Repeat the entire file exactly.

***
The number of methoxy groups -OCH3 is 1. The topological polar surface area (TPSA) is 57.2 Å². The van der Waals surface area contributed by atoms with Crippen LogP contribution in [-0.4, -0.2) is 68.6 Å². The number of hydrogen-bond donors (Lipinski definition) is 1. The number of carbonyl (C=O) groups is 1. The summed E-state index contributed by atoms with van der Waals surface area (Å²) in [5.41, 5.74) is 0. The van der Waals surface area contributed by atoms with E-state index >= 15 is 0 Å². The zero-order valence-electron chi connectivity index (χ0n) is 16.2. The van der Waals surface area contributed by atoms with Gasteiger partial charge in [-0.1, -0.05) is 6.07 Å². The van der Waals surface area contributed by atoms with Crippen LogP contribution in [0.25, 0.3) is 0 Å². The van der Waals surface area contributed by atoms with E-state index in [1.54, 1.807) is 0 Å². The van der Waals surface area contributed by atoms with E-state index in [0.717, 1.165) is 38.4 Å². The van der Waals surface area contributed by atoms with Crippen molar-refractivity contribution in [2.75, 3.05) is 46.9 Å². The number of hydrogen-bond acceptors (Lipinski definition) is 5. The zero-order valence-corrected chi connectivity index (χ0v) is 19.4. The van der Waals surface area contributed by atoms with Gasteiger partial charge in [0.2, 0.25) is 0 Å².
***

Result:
The number of methoxy groups -OCH3 is 1. The topological polar surface area (TPSA) is 57.2 Å². The van der Waals surface area contributed by atoms with Crippen LogP contribution in [-0.4, -0.2) is 68.6 Å². The number of hydrogen-bond donors (Lipinski definition) is 1. The number of carbonyl (C=O) groups is 1. The summed E-state index contributed by atoms with van der Waals surface area (Å²) in [5.41, 5.74) is 0. The van der Waals surface area contributed by atoms with E-state index >= 15 is 0 Å². The zero-order valence-electron chi connectivity index (χ0n) is 16.2. The van der Waals surface area contributed by atoms with Gasteiger partial charge in [-0.1, -0.05) is 6.07 Å². The van der Waals surface area contributed by atoms with Crippen LogP contribution in [0.25, 0.3) is 0 Å². The van der Waals surface area contributed by atoms with E-state index in [1.54, 1.807) is 0 Å². The van der Waals surface area contributed by atoms with E-state index in [0.717, 1.165) is 38.4 Å². The van der Waals surface area contributed by atoms with Crippen molar-refractivity contribution in [2.75, 3.05) is 46.9 Å². The number of hydrogen-bond acceptors (Lipinski definition) is 5. The zero-order valence-corrected chi connectivity index (χ0v) is 19.4. The van der Waals surface area contributed by atoms with Gasteiger partial charge in [0.2, 0.25) is 0 Å².